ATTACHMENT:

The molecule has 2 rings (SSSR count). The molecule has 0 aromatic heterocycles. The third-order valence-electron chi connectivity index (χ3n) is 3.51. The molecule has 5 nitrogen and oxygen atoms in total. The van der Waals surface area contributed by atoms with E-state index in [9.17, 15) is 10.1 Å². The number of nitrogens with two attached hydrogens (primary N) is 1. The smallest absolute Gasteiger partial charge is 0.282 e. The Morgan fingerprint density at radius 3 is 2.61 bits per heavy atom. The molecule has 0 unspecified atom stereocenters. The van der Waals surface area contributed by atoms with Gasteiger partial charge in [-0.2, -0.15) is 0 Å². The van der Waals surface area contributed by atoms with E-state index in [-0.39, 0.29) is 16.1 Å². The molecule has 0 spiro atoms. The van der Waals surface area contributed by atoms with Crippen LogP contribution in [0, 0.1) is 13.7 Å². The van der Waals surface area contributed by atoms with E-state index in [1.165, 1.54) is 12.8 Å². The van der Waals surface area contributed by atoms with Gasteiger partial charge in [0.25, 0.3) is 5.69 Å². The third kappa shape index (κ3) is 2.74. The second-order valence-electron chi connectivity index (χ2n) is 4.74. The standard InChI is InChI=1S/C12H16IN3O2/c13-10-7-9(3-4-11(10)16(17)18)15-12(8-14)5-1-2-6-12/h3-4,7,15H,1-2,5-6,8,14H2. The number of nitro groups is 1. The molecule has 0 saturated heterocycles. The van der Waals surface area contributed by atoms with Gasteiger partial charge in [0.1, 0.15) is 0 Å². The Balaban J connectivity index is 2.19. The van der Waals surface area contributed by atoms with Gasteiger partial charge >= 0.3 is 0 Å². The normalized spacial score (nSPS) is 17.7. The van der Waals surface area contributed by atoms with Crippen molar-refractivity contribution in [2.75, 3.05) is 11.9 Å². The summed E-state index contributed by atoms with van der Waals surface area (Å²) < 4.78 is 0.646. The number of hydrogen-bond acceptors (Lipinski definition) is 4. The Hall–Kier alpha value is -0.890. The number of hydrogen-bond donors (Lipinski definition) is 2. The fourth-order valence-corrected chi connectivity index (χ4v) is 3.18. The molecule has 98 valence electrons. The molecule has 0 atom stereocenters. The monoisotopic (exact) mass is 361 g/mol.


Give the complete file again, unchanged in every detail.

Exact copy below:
The molecule has 2 rings (SSSR count). The molecule has 0 aromatic heterocycles. The third-order valence-electron chi connectivity index (χ3n) is 3.51. The molecule has 5 nitrogen and oxygen atoms in total. The van der Waals surface area contributed by atoms with E-state index in [9.17, 15) is 10.1 Å². The number of nitrogens with two attached hydrogens (primary N) is 1. The smallest absolute Gasteiger partial charge is 0.282 e. The Morgan fingerprint density at radius 3 is 2.61 bits per heavy atom. The molecule has 0 unspecified atom stereocenters. The van der Waals surface area contributed by atoms with Gasteiger partial charge in [-0.2, -0.15) is 0 Å². The van der Waals surface area contributed by atoms with E-state index in [-0.39, 0.29) is 16.1 Å². The molecule has 0 spiro atoms. The van der Waals surface area contributed by atoms with Crippen LogP contribution in [0, 0.1) is 13.7 Å². The van der Waals surface area contributed by atoms with E-state index in [1.165, 1.54) is 12.8 Å². The van der Waals surface area contributed by atoms with Gasteiger partial charge in [0.25, 0.3) is 5.69 Å². The third kappa shape index (κ3) is 2.74. The second-order valence-electron chi connectivity index (χ2n) is 4.74. The standard InChI is InChI=1S/C12H16IN3O2/c13-10-7-9(3-4-11(10)16(17)18)15-12(8-14)5-1-2-6-12/h3-4,7,15H,1-2,5-6,8,14H2. The number of nitro groups is 1. The molecule has 0 saturated heterocycles. The van der Waals surface area contributed by atoms with Gasteiger partial charge in [0.1, 0.15) is 0 Å². The Balaban J connectivity index is 2.19. The van der Waals surface area contributed by atoms with Gasteiger partial charge >= 0.3 is 0 Å². The normalized spacial score (nSPS) is 17.7. The van der Waals surface area contributed by atoms with Crippen molar-refractivity contribution in [2.75, 3.05) is 11.9 Å². The summed E-state index contributed by atoms with van der Waals surface area (Å²) < 4.78 is 0.646. The number of hydrogen-bond acceptors (Lipinski definition) is 4. The Hall–Kier alpha value is -0.890. The number of hydrogen-bond donors (Lipinski definition) is 2. The fourth-order valence-corrected chi connectivity index (χ4v) is 3.18. The molecule has 98 valence electrons. The molecule has 0 atom stereocenters. The monoisotopic (exact) mass is 361 g/mol.